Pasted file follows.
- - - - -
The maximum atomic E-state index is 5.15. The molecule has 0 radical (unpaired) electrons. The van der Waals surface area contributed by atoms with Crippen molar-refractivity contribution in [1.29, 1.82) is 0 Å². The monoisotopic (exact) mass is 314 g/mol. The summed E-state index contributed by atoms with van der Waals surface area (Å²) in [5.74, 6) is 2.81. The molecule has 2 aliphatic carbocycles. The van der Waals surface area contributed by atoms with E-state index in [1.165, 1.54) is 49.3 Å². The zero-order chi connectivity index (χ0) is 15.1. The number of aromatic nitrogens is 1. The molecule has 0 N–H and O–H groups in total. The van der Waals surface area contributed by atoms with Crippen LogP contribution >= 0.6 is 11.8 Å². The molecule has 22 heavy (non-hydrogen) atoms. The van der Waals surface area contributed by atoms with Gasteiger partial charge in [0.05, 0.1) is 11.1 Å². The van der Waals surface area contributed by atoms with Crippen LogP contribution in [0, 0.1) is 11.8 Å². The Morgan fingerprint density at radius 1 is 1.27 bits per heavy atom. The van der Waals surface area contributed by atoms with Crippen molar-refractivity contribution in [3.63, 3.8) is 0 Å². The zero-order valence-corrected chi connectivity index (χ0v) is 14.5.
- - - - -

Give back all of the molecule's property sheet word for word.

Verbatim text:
The maximum atomic E-state index is 5.15. The molecule has 0 radical (unpaired) electrons. The van der Waals surface area contributed by atoms with Crippen molar-refractivity contribution in [1.29, 1.82) is 0 Å². The monoisotopic (exact) mass is 314 g/mol. The summed E-state index contributed by atoms with van der Waals surface area (Å²) in [5.74, 6) is 2.81. The molecule has 2 aliphatic carbocycles. The van der Waals surface area contributed by atoms with E-state index in [1.165, 1.54) is 49.3 Å². The zero-order chi connectivity index (χ0) is 15.1. The number of aromatic nitrogens is 1. The molecule has 0 N–H and O–H groups in total. The van der Waals surface area contributed by atoms with Crippen LogP contribution >= 0.6 is 11.8 Å². The molecule has 22 heavy (non-hydrogen) atoms. The van der Waals surface area contributed by atoms with Gasteiger partial charge in [0.05, 0.1) is 11.1 Å². The van der Waals surface area contributed by atoms with Crippen LogP contribution in [0, 0.1) is 11.8 Å². The Morgan fingerprint density at radius 1 is 1.27 bits per heavy atom. The van der Waals surface area contributed by atoms with Crippen molar-refractivity contribution in [3.63, 3.8) is 0 Å². The zero-order valence-corrected chi connectivity index (χ0v) is 14.5.